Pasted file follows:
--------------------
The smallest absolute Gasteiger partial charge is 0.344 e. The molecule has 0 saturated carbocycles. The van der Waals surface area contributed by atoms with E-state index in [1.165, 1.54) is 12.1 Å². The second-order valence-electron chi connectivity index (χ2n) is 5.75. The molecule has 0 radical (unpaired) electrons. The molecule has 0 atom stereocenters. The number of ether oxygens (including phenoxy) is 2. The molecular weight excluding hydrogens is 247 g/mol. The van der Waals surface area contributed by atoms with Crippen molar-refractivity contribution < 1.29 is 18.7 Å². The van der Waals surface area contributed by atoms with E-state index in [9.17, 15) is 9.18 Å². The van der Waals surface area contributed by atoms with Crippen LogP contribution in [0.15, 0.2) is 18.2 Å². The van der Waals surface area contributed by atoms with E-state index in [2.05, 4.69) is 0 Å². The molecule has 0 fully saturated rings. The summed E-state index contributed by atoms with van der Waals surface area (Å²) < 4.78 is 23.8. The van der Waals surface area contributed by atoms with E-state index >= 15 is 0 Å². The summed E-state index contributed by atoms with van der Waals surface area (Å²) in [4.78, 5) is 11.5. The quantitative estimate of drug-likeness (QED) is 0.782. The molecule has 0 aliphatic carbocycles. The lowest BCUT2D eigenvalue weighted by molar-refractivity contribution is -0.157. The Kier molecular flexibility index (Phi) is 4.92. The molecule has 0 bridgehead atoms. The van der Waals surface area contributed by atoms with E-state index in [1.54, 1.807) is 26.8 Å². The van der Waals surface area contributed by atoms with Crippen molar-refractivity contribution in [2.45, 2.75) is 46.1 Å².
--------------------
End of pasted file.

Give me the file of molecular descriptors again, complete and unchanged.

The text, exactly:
The smallest absolute Gasteiger partial charge is 0.344 e. The molecule has 0 saturated carbocycles. The van der Waals surface area contributed by atoms with E-state index in [1.165, 1.54) is 12.1 Å². The second-order valence-electron chi connectivity index (χ2n) is 5.75. The molecule has 0 radical (unpaired) electrons. The molecule has 0 atom stereocenters. The number of ether oxygens (including phenoxy) is 2. The molecular weight excluding hydrogens is 247 g/mol. The van der Waals surface area contributed by atoms with Crippen molar-refractivity contribution < 1.29 is 18.7 Å². The van der Waals surface area contributed by atoms with E-state index in [9.17, 15) is 9.18 Å². The van der Waals surface area contributed by atoms with Crippen LogP contribution in [0.15, 0.2) is 18.2 Å². The van der Waals surface area contributed by atoms with E-state index in [2.05, 4.69) is 0 Å². The molecule has 0 fully saturated rings. The summed E-state index contributed by atoms with van der Waals surface area (Å²) < 4.78 is 23.8. The van der Waals surface area contributed by atoms with E-state index >= 15 is 0 Å². The summed E-state index contributed by atoms with van der Waals surface area (Å²) in [4.78, 5) is 11.5. The quantitative estimate of drug-likeness (QED) is 0.782. The molecule has 0 aliphatic carbocycles. The lowest BCUT2D eigenvalue weighted by molar-refractivity contribution is -0.157. The Kier molecular flexibility index (Phi) is 4.92. The molecule has 0 bridgehead atoms. The van der Waals surface area contributed by atoms with E-state index in [1.54, 1.807) is 26.8 Å². The van der Waals surface area contributed by atoms with Crippen molar-refractivity contribution in [2.45, 2.75) is 46.1 Å².